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NH Wildlife Action Plan

WAP CoverTaking Action for Wildlife!


How does NH Fish and Game and its many conservation partners around the state prioritize actions for wildlife and land management? How do you, as a member of your community and a landowner, become part of the movement to conserve and maintain New Hampshire’s natural environment? The entire state has a plan that guides conservation actions, so that you, your community, university researchers, biologists, land trusts, and other organizations are all working towards NH’s most important conservation goals. This is the New Hampshire Wildlife Action Plan. This Plan first became available in 2005, and has now been completely updated and sent to the US Fish and Wildlife Service for their approval.


The 2015 Wildlife Action Plan is a blueprint for conserving Species of Greatest Conservation Need (SGCN) and their habitats in New Hampshire. New Hampshire's Plan identifies 169 SGCN, which represent a broad array of wildlife, and it focuses on the 27 habitats that support these species, such as lowland spruce-fir forest, salt marsh, shrublands, warm water lakes and ponds, vernal pools, and many others. Each SGCN and habitat has an individual profile that includes information about the population, threats, and actions needed to conserve these features in New Hampshire. The many actions listed in the Plan include activities like on-the-ground habitat work and research, land conservation, habitat management, collaborating with many conservation partners, and providing public education. It will take active participation by all Granite staters to implement the actions in the Wildlife Action Plan, and the Taking Action for Wildlife program is the best place to start.


2015 Wildlife Action Plan Downloads (all files in PDF PDF Document format)


These documents are awaiting approval by the US Fish and Wildlife Service.


Wildlife Action Plan Appendices (all files in PDF PDF Document format)




Eight Required Elements of the Wildlife Action Plan


The US Fish and Wildlife Service requires eight elements be included in state Wildlife Action Plans. These include:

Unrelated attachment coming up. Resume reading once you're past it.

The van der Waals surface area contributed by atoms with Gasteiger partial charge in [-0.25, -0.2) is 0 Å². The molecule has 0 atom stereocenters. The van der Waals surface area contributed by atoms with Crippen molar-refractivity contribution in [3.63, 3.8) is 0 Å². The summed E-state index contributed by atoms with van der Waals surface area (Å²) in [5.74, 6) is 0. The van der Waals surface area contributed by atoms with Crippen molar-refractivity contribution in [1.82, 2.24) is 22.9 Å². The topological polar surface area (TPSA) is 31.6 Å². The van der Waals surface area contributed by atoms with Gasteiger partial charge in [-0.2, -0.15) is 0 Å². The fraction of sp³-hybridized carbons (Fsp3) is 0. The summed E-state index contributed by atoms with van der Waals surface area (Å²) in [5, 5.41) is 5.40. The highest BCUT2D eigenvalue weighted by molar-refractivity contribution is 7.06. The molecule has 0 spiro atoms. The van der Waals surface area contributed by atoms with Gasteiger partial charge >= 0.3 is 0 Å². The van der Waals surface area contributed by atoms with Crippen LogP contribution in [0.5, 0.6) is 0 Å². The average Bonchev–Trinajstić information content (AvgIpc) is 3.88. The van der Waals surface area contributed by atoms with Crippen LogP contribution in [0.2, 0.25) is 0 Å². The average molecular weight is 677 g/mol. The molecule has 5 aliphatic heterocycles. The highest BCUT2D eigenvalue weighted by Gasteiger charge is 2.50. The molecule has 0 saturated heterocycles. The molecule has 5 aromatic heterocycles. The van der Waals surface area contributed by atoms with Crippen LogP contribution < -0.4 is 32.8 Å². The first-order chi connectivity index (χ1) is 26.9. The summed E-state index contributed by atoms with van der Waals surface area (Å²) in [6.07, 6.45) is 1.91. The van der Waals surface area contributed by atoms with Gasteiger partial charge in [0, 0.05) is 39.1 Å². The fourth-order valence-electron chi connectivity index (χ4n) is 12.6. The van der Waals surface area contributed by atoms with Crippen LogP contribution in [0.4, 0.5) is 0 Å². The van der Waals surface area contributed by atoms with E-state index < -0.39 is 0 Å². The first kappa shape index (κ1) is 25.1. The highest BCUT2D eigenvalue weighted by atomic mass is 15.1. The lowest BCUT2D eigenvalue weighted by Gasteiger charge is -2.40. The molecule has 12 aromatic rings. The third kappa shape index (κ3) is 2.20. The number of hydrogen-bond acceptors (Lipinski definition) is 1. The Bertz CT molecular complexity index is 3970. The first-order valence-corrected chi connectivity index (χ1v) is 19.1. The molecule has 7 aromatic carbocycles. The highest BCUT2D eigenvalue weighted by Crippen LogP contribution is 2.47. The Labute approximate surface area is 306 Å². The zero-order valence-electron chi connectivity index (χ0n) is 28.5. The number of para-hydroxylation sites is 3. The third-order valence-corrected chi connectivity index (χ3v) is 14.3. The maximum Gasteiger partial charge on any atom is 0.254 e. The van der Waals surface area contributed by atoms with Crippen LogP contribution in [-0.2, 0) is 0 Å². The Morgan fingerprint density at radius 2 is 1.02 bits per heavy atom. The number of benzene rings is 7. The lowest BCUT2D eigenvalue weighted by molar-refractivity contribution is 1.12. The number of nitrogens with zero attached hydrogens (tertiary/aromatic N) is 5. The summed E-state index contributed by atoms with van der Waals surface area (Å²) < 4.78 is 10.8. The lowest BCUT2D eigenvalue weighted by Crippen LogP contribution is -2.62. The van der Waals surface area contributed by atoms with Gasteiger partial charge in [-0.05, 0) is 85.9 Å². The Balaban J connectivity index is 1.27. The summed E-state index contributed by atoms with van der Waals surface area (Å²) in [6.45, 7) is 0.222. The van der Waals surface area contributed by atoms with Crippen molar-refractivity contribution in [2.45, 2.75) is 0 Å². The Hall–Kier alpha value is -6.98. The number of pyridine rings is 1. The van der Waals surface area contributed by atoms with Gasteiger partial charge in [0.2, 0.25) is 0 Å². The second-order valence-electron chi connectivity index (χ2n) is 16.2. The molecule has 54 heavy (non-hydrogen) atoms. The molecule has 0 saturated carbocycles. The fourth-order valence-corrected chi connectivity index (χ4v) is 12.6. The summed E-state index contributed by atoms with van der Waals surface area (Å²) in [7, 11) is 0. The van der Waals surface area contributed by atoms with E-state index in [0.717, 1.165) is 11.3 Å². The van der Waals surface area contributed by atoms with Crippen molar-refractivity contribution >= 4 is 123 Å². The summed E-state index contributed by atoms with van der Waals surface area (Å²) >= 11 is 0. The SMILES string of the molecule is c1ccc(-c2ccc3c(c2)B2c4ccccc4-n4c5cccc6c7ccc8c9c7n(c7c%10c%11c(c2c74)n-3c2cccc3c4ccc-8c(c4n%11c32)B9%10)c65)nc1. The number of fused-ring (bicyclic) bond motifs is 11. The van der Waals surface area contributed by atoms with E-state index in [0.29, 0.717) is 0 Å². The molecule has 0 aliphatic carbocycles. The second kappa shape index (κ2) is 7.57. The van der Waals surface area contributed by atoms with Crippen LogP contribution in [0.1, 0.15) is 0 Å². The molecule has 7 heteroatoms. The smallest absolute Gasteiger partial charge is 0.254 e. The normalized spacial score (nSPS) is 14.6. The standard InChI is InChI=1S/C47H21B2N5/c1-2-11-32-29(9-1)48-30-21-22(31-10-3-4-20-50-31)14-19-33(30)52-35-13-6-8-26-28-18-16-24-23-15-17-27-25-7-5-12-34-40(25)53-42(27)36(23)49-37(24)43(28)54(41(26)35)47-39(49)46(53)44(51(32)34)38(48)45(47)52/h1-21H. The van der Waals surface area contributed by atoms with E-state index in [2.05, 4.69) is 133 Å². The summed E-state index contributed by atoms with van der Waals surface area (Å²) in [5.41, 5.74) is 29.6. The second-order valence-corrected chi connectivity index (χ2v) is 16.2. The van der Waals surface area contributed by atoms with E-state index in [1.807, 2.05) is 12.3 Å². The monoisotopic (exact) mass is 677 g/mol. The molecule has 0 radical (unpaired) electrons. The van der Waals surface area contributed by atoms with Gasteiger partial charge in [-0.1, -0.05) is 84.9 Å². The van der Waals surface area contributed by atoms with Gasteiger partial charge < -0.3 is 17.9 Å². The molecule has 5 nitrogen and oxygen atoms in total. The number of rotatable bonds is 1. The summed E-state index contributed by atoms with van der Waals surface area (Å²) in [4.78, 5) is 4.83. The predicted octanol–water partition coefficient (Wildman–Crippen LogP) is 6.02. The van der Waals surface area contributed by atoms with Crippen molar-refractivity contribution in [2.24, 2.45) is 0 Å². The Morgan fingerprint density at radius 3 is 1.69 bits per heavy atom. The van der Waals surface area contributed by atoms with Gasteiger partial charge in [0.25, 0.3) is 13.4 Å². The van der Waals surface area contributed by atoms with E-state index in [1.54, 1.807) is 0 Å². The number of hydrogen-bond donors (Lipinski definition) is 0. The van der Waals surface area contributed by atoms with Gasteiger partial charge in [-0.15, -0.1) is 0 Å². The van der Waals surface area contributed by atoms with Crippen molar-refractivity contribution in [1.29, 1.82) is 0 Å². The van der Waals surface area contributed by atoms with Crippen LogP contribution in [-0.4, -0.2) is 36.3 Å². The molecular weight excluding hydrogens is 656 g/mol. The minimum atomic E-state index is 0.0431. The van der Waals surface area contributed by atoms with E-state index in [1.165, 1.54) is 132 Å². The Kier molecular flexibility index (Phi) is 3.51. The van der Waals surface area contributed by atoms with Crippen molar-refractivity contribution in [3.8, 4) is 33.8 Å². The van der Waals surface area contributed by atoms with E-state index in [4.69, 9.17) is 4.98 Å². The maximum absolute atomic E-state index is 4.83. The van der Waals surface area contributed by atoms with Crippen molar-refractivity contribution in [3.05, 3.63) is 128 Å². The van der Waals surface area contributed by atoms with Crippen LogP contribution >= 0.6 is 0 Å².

1. Where are they now?
Current distribution and abundance of wildlife species. See Chapter 2 and the Species Profiles.
2. How are they doing?
Location and condition of habitats critical to species' survival. See Chapter 3 and the species and habitat profiles.
3. What is threatening their survival?
Identifying problems that may harm wildlife species and habitat, and priority research needed to adequately address conservation actions. See Chapter 4 including the individual risk assessments and the species and habitat profiles.
4. What can we do?
Actions and strategies for conserving wildlife species and critical habitats. See Chapter 5 and the species and habitat profiles.
5. How do we know what we are doing is working?
Monitoring of wildlife populations and habitats and success of prescribed conservation actions. See Chapter 5 and Chapter 6, and the species and habitat profiles.
6. Do we need to make some changes?
Assessment of the Plan at intervals not to exceed ten years. See Chapter 6.
7. How are other agencies going to be participating in the planning process?
Involvement of federal, state, local agencies and Indian tribes that manage lands or programs affecting wildlife. This is incorporated throughout the plan, but is specifically addressed in Chapter 1, Chapter 5 and Chapter 7.
8. How is the general public participating?
Public participation is imperative for successful completion and implementation of the Plan. NH had a series of public input sessions and surveys; See Chapter 1 and Appendices J through N.



Read the latest fascinating article, A Helping Hand for Wildlife PDF Document and subscribe to
NH Wildlife Journal



What is in the New Hampshire Wildlife Action Plan?


  • Species of Greatest Conservation Need and habitat profiles (Chapter 2 and Appendices A & B)
  • Current distribution and abundance of wildlife species & habitats (Chapters 2 & 3)
  • Threats to species and habitats (Chapter 4, Appendices A & B)
  • Conservation actions needed to recover & protect SGCN and habitats (Chapter 5)
  • Monitoring of wildlife populations & habitats, and success of conservation actions (Chapters 5, 6, 7)
  • Partner & public participation in Plan development and implementation (Chapters 1 and 7, Appendices J, K, L, M, N)